This article was published in Australian Dictionary of Biography, Volume 16, (MUP), 2002
Cecil Scott Waine (1888-1964), accountant and businessman, was born on 30 January 1888 in Sydney, fourth child of John Charles Waine, a builder from England, and his native-born wife Medora Margaret Lucy, née Chatfield. Cecil later styled his surname as Scott Waine. Educated at Sydney Grammar School, he joined the Union Steam Ship Co. of New Zealand in 1905 as an accountant. In the following year he was articled to Troup, Harwood & Co., public accountants. He was fond of sport and helped to form the Coogee Surf and Life-Saving Club.
On completing his articles in 1911, Scott Waine was admitted as an associate (fellow 1918) of the Australasian Corporation of Public Accountants. In 1913 he established his own business; C. R. Mitchell joined him in partnership two years later. At St James's Anglican Church, King Street, on 25 October 1916 Scott Waine married Florence Elizabeth Christmas. They had two daughters before Florence died in 1920. The association with the Christmas family was to have a significant effect on his career. On 10 January 1923 he married Margaret Giles Dixon at St Philip's Church, Sydney. He remained senior partner of C. Scott Waine & Mitchell until his death.
About 1919 Scott Waine had formed a partnership with his brother-in-law Harold Christmas and S. E. Chatterton to establish a retail business in ladies' wear. It flourished and Christmas presided over its transition to Woolworths Ltd, which began with a modest shop in the basement of the Imperial Arcade in 1924. Scott Waine was one of five directors of Woolworths, and its chairman from 1932. He was to become chairman or a director of Woolworths' subsidiary firms and several other public companies.
In the 1930s Woolworths developed into a chain of variety stores. J. A. Browne, president of the Industrial Commission of New South Wales, investigated chain stores in 1937. Scott Waine publicly defended Woolworths' stores as superior in location, appearance and display, and as offering goods at competitively low prices. His belief in market forces coincided with his bitter criticism in 1942 of the Commonwealth government's proposal to restrict company profits to 4 per cent.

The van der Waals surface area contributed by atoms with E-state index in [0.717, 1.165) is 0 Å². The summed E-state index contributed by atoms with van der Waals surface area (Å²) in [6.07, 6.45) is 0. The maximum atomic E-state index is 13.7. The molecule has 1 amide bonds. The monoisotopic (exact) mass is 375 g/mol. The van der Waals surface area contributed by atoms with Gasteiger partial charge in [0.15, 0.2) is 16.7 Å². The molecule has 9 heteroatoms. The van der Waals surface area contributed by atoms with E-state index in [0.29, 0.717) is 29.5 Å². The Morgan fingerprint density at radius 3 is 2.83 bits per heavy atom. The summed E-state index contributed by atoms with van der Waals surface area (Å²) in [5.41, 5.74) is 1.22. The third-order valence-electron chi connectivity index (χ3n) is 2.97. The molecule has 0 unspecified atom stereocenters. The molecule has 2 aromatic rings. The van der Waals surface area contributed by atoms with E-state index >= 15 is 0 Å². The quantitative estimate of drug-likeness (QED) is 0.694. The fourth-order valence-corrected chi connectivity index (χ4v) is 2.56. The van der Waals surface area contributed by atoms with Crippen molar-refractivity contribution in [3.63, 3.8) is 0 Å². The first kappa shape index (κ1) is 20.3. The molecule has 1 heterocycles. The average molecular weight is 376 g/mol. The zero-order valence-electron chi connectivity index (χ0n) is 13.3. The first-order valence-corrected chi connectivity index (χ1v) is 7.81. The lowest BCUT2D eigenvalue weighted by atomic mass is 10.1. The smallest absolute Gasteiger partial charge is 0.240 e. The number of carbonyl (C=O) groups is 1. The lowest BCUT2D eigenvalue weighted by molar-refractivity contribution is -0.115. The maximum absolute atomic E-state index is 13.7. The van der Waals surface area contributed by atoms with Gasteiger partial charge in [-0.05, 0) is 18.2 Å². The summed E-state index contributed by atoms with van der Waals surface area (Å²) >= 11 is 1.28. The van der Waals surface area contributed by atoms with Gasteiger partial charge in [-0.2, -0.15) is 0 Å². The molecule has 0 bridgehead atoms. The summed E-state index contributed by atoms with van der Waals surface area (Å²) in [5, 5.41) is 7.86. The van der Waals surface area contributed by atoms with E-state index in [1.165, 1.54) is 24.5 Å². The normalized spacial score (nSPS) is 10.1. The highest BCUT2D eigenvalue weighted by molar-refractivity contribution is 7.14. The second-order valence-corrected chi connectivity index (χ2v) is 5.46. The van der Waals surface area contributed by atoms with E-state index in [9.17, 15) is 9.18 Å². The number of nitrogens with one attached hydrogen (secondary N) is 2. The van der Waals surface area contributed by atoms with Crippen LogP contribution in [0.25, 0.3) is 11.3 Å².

By 1950 Woolworths had 114 variety stores, in most Australian States and New Zealand. Competition with G. J. Coles & Co. Ltd came about as each extended its operations interstate, and Coles led by diversifying into groceries. Scott Waine presided over Woolworths' acquisition of B.C.C. Stores Holding Co. Ltd (the successful Brisbane cash-and-carry business) in 1958, its expansion into further grocery chains in New South Wales and Western Australia in 1960, and its diversification into clothing and Manchester with the purchase of Rockmans Ltd in 1961. The postwar growth of Woolworths had been assisted by Scott Waine's financial acumen and by (Sir) Theo Kelly's drive as managing director.
A member of the Australian and Royal Sydney Golf clubs, Scott Waine lived at Warrawee. He owned and collected Georgian silver, antique Dutch and English furniture and Venetian glass. After thirty-one years as Woolworths' chairman, he retired in 1963. He died on 6 September 1964 at Warrawee and was buried in Randwick cemetery; his wife, and their son and daughter, survived him, as did the two daughters of his first marriage.
Peter Spearritt and John Young, 'Scott Waine, Cecil (1888–1964)', Australian Dictionary of Biography, National Centre of Biography, Australian National University, http://adb.anu.edu.au/biography/scott-waine-cecil-11642/text20795, published first in hardcopy 2002, accessed online 8 February 2016.
This article was first published in hardcopy in Australian Dictionary of Biography, Volume 16, (MUP), 2002